In etv1 pyramidal cells, there was a similar significant increase in AP HW (25 ± 6% change, P < 0.004, n = 8) and width at threshold (P < 0.008) and a significant decrease in dV/dt for repolarization (P < 0.008; Fig. 1, D and E, Table 2). There was also a small but significant hyperpolarizing shift in voltage threshold for the AP in etv1 cells (P < 0.02; Table 2, Fig. 1F). AP amplitude was unchanged after DTX (Fig. 1D). In glt cells there was a significant negative shift in voltage threshold for the AP in DTX (P < 0.03, Fig. 1I), but, in contrast to etv1 and layer 2/3 cells, no significant effects on AP HW, width at threshold, or dV/dt for repolarization were observed in glt cells (Fig. 1, G and H, Table 2).
Role for Kv2 channels.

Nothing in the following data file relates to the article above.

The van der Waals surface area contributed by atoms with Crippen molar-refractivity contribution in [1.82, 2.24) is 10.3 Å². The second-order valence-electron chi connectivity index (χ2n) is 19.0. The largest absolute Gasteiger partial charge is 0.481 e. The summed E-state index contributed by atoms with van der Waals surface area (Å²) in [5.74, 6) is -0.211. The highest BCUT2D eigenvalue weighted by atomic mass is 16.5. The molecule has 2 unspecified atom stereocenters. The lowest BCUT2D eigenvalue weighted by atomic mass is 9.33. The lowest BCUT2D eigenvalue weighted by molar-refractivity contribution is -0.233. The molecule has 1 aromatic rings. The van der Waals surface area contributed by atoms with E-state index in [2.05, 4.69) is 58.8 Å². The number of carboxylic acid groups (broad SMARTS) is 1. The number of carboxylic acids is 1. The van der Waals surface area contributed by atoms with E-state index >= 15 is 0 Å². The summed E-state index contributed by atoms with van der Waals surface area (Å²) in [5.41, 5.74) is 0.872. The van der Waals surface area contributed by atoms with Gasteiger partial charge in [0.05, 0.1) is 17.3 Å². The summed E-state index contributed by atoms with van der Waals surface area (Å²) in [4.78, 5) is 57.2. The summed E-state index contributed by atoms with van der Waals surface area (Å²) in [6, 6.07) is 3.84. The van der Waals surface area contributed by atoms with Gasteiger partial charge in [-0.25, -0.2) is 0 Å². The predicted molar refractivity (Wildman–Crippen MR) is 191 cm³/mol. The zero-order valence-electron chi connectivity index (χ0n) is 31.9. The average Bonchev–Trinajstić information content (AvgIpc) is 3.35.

GxTx was found to be a relatively selective blocker of all Kv2 subtypes by Herrington et al. (2006). They found that in pancreatic beta cells 40–100 nM GxTx caused spike broadening and increased intracellular Ca2+ levels. In that preparation the IC50 for Kv2 channels was 10–50 times lower than for Kv4. Similarly, Liu and Bean (2014) observed <10% block of the Kv4-mediated A current in CA1 pyramidal neurons with 100 nM GxTx (the A current is Kv4 mediated in CA1 pyramidal cells; Kim et al. 2005). We found that 100 nM GxTx had no effects on RMP [layer 2/3 (10 cells): −71 ± 3 mV control vs. −70 ± 3 mV GxTx; etv1 (13 cells): −69 ± 2 mV control vs. −68 ± 2 mV GxTx; glt (11 cells): −69 ± 2 mV control vs. −70 ± 2 mV GxTx] or input resistance [layer 2/3 (9 cells): 101 ± 19 MΩ control vs. 103 ± 19 MΩ GxTx; etv1 (11 cells): 110 ± 15 MΩ control vs. 124 ± 17 MΩ GxTx; glt (11 cells): 94 ± 15 MΩ control vs. 100 ± 16 MΩ GxTx] for any of the cell types we tested. We also found that 100 nM GxTx had no effect on single APs in any pyramidal cell subtype (Fig. 2, Table 3). We previously showed that GxTx did block Kv2-mediated currents in mouse neocortical pyramidal neurons at this dose (Bishop et al. 2015). These data indicate little to no role for Kv2 channels in AP repolarization in neocortical pyramidal cells (at least for a single AP in response to a brief current injection; the function of Kv2 channels becomes more important with high-frequency firing: Du et al. 2000; Guan et al. 2013; Johnston et al. 2008; Liu and Bean 2014). The lack of effect of GxTx is consistent with our previous conclusion, based on use of genetic manipulation of Kv2.1 channels in rat pyramidal cells, that Kv2 channels play little role in AP repolarization (Guan et al. 2013).